Smart Cities: Creating a blueprint for the cities of tomorrow

The second part of our series on Smart Cities focuses on the Smart City movement in Asia and how Google is making its own mark on the cities of the future. Click here to read Part 1 of this series. 

To find cities originally conceived, designed and developed as Smart Cities, you must set your sights overseas. At a cost of $35 billion, Songdo, South Korea is rising out of underdeveloped marshland. The shiny new city will consist of a patchwork of design elements copied from other cities from around the world, including a central park like New York City, canals like Venice and smaller “pocket parks” like Savannah, Georgia. But the most impressive and smartest attributes of the city will not be seen from street level.

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Songdo is a metropolis designed so that all major information systems for residential, medical, business and governmental services are linked together. It has taken pervasive computing to a whole new level. Citizens use one smart-care house key to access their homes, pay parking meters, ride the subway, see a movie, borrow public bicycles and access other public services. Other proposed technologies include pressure-sensitive floors in elderly homes that can detect falls and immediately call for city emergency services, smart phones that control home appliances to lower energy costs, and microchip bracelets that allow for real-time tracking of Songdo children so they never get “lost.”

In Songdo, even the most mundane city functions, like trash collection, are automated and centralized, but you’ll never find garbage cans or trucks on the streets because trash is literally sucked from apartments and offices into a series of pipes within the city’s buildings. Trash is eventually funneled through underground tunnels until it ends up in an efficient waste collection plant, run by only seven employees, that automatically sorts and recycles it.

China’s top-down approach to “smartness”

There is also significant Smart City development in China that is driven by the national government. In the city of Zhenjiang, Jiangsu, you practically can’t survive without an assortment of smartphone apps at your disposal. Citizens use apps to find parking spaces, track down public bikes and even make appointments at the city hospital. In fact, Zhenjiang’s entire bus line is interconnected with the government’s transportation system. Don Johnson, an urban planner based in Shanghai and Smart City expert, wrote in the China Business Review that Zhenjiang city buses continuously report their position and operating characteristics to a “smart dispatch” control center, helping operators improve scheduling efficiency and reduce fuel use and emissions. According to Johnson, Zhenjiang has reported that half a million riders a day are checking bus arrival times using smartphone apps, saving the city 6,700 tons of carbon dioxide and $2.7 million in fuel costs annually.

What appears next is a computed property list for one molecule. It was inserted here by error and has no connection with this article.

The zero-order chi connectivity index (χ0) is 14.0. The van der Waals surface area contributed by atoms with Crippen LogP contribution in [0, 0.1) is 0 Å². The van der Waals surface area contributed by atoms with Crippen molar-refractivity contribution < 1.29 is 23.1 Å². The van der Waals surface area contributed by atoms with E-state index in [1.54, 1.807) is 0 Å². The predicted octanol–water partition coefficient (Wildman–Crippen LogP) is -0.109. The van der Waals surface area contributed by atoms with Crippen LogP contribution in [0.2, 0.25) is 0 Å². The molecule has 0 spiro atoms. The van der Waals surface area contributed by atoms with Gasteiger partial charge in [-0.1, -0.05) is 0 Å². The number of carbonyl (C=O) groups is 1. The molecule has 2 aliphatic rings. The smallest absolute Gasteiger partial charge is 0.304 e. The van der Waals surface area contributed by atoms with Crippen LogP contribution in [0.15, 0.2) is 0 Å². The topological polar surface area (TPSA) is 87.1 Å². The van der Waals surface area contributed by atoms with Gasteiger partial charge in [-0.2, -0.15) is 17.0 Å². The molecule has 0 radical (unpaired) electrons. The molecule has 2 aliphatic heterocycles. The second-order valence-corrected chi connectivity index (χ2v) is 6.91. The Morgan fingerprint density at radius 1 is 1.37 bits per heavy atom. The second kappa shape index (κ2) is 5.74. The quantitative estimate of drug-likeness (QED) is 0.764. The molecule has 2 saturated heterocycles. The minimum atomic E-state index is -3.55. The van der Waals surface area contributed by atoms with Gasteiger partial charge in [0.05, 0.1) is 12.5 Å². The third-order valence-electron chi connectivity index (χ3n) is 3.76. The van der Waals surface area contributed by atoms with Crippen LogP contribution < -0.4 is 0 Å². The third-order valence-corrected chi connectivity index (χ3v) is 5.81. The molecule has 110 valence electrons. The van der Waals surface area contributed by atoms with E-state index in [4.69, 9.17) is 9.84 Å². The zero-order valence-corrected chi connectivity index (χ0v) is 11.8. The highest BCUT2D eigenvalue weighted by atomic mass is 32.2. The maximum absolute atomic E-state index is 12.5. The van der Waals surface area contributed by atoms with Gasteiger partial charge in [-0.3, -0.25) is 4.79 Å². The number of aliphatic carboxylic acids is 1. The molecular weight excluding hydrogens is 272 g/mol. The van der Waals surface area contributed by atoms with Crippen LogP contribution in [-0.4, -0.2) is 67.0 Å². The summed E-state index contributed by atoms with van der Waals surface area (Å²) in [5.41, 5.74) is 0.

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But China’s ambitions to lead the Smart City revolution do not end with just one city. Johnson reports that China’s “central government has made development of Smart City technology and projects a key national policy” and that “it’s now difficult to find a Chinese city of any size that does not have aspirations to be ‘smart.’”

Why is China so committed to Smart Cities? Because it believes that it has no choice. For two decades, twenty million peasants per year move from rural areas of China to factories and construction sites in the country’s cities, fueling China’s tremendous growth. And the Chinese government is relying on further urbanization to support that ongoing economic development. While this growth is encouraging from an economic point of view, it also presents another whole set of challenges—affordability of housing, traffic congestion and pollution are already having a major impact on the quality of life in Chinese cities. Johnson says, “With millions of rural migrants arriving every year and environmental and economic pressures mounting, Chinese cities can surely use all the smart they can get.”